DEIS 2017 Plan 13/02/17
Long overdue DEIS plan is heavy on bureaucracy but light on resources
Monday, 13 February 2017
Irish National Teachers’ Organisation
on DEIS 2017 plan
INTO: Long overdue DEIS plan is heavy on bureaucracy but light on resources
The INTO has criticised the government’s plan for DEIS schools as heavy on bureaucracy but light on resources.
The union says it lacks any commitment to reduce class sizes and to provide the additional teaching staff required by disadvantaged schools to meet their pupils’ needs. “There was no reduction to disadvantaged schools’ class sizes in the last two budgets when non-disadvantaged schools got a decrease in Budget 2016,” said INTO general secretary Sheila Nunan.
“The government needs to spell out an improved staffing plan for these schools to underpin the plan,” said Ms Nunan. “An action plan cannot be actioned without the necessary personnel and support for those on the frontline,” she said.
Ms Nunan said talk of no school being immediately affected by cutbacks was unacceptable and translated into “we’ll cutback down the line when no one is looking.”
There is no provision for substitute cover for teachers to support the Incredible Years and Friends for Life training to be rolled out to teachers. Similarly, liaison with the community and networking with other schools takes time and substitute cover.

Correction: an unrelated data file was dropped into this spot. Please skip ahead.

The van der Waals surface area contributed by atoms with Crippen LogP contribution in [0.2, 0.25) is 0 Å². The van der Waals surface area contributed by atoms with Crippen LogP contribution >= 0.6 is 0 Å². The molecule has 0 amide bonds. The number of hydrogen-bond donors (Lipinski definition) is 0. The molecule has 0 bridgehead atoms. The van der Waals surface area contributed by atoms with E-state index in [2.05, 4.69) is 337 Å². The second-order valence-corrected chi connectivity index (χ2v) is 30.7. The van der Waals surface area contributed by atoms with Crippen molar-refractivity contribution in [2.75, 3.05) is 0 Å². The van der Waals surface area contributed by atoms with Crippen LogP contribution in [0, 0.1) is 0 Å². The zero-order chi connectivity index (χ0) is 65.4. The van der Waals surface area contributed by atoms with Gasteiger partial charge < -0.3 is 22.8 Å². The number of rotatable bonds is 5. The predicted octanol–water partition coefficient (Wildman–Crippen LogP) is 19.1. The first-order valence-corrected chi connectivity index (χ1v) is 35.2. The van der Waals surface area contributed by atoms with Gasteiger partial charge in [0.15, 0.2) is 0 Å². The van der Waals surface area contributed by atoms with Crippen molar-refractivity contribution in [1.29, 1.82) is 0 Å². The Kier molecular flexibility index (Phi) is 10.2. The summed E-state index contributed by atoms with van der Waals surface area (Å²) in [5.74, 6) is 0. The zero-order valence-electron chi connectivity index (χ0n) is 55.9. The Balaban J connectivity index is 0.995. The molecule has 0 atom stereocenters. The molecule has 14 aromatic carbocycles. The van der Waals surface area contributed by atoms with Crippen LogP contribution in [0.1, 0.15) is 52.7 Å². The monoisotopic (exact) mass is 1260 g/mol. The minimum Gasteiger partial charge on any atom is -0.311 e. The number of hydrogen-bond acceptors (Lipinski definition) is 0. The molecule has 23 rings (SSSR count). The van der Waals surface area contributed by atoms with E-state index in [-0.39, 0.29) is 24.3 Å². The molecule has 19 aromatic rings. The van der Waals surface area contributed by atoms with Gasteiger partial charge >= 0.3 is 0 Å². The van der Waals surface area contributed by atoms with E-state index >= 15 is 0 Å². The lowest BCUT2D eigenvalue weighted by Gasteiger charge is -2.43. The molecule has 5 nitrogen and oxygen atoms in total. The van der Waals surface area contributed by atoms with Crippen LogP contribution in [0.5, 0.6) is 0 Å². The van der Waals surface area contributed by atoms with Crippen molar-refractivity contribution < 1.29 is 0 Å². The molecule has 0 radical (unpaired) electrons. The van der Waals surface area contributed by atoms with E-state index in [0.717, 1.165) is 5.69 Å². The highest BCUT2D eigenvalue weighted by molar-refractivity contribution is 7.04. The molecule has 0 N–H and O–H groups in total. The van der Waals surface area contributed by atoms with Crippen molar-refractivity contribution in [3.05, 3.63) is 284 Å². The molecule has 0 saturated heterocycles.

The INTO is of the view that panels of supply teachers are needed nationwide and these should be rolled out to support DEIS schools.
The union described the plan as heavy on monitoring and evaluation which means additional paperwork, reporting, documenting and gathering data. Yet there is no provision for additional administrative support for schools to get this done.
The INTO will insist on representation on the planned programme committee for this plan in order to monitor progress and report to teachers. However, the union will insist that scarce resources must not be diverted into the monitoring and administration of the plan.
The INTO said it was too early to judge some of the other proposals.
“In the main, the success or otherwise of the plan will depend on resources provided and whether commitments will be followed through. The 15 per cent increase in funding to tackle disadvantage is an improvement yet it goes nowhere near restoring the cutbacks imposed on disadvantaged schools in recent years."